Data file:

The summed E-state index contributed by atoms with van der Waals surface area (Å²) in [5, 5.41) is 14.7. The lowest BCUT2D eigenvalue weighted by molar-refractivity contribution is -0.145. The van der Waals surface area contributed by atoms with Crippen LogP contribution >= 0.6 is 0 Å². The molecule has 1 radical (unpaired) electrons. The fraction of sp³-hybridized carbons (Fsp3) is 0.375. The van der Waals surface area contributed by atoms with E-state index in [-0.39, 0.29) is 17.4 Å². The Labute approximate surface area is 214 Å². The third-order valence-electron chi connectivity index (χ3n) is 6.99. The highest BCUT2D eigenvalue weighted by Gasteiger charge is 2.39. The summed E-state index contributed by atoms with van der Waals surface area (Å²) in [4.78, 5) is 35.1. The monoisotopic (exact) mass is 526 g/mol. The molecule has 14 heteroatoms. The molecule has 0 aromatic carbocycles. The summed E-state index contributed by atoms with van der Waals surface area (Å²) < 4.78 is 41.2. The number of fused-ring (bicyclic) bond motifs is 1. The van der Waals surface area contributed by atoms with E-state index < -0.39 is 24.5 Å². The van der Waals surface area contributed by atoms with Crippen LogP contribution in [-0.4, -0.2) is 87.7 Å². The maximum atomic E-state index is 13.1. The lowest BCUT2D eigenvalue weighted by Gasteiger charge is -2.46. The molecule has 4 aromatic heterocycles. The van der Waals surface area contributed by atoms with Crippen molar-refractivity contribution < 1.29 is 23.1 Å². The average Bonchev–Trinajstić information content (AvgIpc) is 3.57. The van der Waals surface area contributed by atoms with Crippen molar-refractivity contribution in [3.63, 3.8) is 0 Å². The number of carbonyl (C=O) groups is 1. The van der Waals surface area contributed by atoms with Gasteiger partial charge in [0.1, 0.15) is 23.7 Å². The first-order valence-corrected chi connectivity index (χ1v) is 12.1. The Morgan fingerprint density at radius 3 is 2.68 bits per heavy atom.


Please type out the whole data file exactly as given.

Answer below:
The summed E-state index contributed by atoms with van der Waals surface area (Å²) in [5, 5.41) is 14.7. The lowest BCUT2D eigenvalue weighted by molar-refractivity contribution is -0.145. The van der Waals surface area contributed by atoms with Crippen LogP contribution >= 0.6 is 0 Å². The molecule has 1 radical (unpaired) electrons. The fraction of sp³-hybridized carbons (Fsp3) is 0.375. The van der Waals surface area contributed by atoms with E-state index in [-0.39, 0.29) is 17.4 Å². The Labute approximate surface area is 214 Å². The third-order valence-electron chi connectivity index (χ3n) is 6.99. The highest BCUT2D eigenvalue weighted by Gasteiger charge is 2.39. The summed E-state index contributed by atoms with van der Waals surface area (Å²) in [4.78, 5) is 35.1. The monoisotopic (exact) mass is 526 g/mol. The molecule has 14 heteroatoms. The molecule has 0 aromatic carbocycles. The summed E-state index contributed by atoms with van der Waals surface area (Å²) < 4.78 is 41.2. The number of fused-ring (bicyclic) bond motifs is 1. The van der Waals surface area contributed by atoms with E-state index < -0.39 is 24.5 Å². The van der Waals surface area contributed by atoms with Crippen LogP contribution in [-0.4, -0.2) is 87.7 Å². The maximum atomic E-state index is 13.1. The lowest BCUT2D eigenvalue weighted by Gasteiger charge is -2.46. The molecule has 4 aromatic heterocycles. The van der Waals surface area contributed by atoms with Crippen molar-refractivity contribution < 1.29 is 23.1 Å². The average Bonchev–Trinajstić information content (AvgIpc) is 3.57. The van der Waals surface area contributed by atoms with Crippen molar-refractivity contribution in [3.63, 3.8) is 0 Å². The number of carbonyl (C=O) groups is 1. The van der Waals surface area contributed by atoms with Gasteiger partial charge in [0.1, 0.15) is 23.7 Å². The first-order valence-corrected chi connectivity index (χ1v) is 12.1. The Morgan fingerprint density at radius 3 is 2.68 bits per heavy atom.